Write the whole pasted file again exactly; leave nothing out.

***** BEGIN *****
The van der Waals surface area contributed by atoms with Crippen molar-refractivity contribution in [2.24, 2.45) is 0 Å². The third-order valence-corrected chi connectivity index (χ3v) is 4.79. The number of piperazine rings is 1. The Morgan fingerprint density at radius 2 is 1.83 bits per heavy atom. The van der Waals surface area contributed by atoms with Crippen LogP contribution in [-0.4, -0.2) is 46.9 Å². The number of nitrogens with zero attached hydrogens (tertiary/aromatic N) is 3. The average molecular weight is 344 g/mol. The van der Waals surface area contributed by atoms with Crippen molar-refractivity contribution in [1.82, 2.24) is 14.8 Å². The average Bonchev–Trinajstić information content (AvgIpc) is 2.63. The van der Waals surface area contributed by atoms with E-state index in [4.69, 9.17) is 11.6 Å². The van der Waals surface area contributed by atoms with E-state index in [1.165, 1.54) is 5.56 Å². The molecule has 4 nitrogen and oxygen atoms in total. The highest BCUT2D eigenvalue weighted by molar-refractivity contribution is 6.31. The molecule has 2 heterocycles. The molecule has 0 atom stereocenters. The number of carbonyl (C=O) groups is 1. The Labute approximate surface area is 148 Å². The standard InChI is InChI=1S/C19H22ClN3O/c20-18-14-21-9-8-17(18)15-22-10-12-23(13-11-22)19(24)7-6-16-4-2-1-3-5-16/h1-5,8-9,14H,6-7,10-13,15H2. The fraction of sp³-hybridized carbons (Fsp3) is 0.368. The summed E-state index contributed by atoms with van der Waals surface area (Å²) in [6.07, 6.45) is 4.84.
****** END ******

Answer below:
The van der Waals surface area contributed by atoms with Crippen molar-refractivity contribution in [2.24, 2.45) is 0 Å². The third-order valence-corrected chi connectivity index (χ3v) is 4.79. The number of piperazine rings is 1. The Morgan fingerprint density at radius 2 is 1.83 bits per heavy atom. The van der Waals surface area contributed by atoms with Crippen LogP contribution in [-0.4, -0.2) is 46.9 Å². The number of nitrogens with zero attached hydrogens (tertiary/aromatic N) is 3. The average molecular weight is 344 g/mol. The van der Waals surface area contributed by atoms with Crippen molar-refractivity contribution in [1.82, 2.24) is 14.8 Å². The average Bonchev–Trinajstić information content (AvgIpc) is 2.63. The van der Waals surface area contributed by atoms with E-state index in [4.69, 9.17) is 11.6 Å². The van der Waals surface area contributed by atoms with E-state index in [1.165, 1.54) is 5.56 Å². The molecule has 4 nitrogen and oxygen atoms in total. The highest BCUT2D eigenvalue weighted by molar-refractivity contribution is 6.31. The molecule has 2 heterocycles. The molecule has 0 atom stereocenters. The number of carbonyl (C=O) groups is 1. The Labute approximate surface area is 148 Å². The standard InChI is InChI=1S/C19H22ClN3O/c20-18-14-21-9-8-17(18)15-22-10-12-23(13-11-22)19(24)7-6-16-4-2-1-3-5-16/h1-5,8-9,14H,6-7,10-13,15H2. The fraction of sp³-hybridized carbons (Fsp3) is 0.368. The summed E-state index contributed by atoms with van der Waals surface area (Å²) in [6.07, 6.45) is 4.84.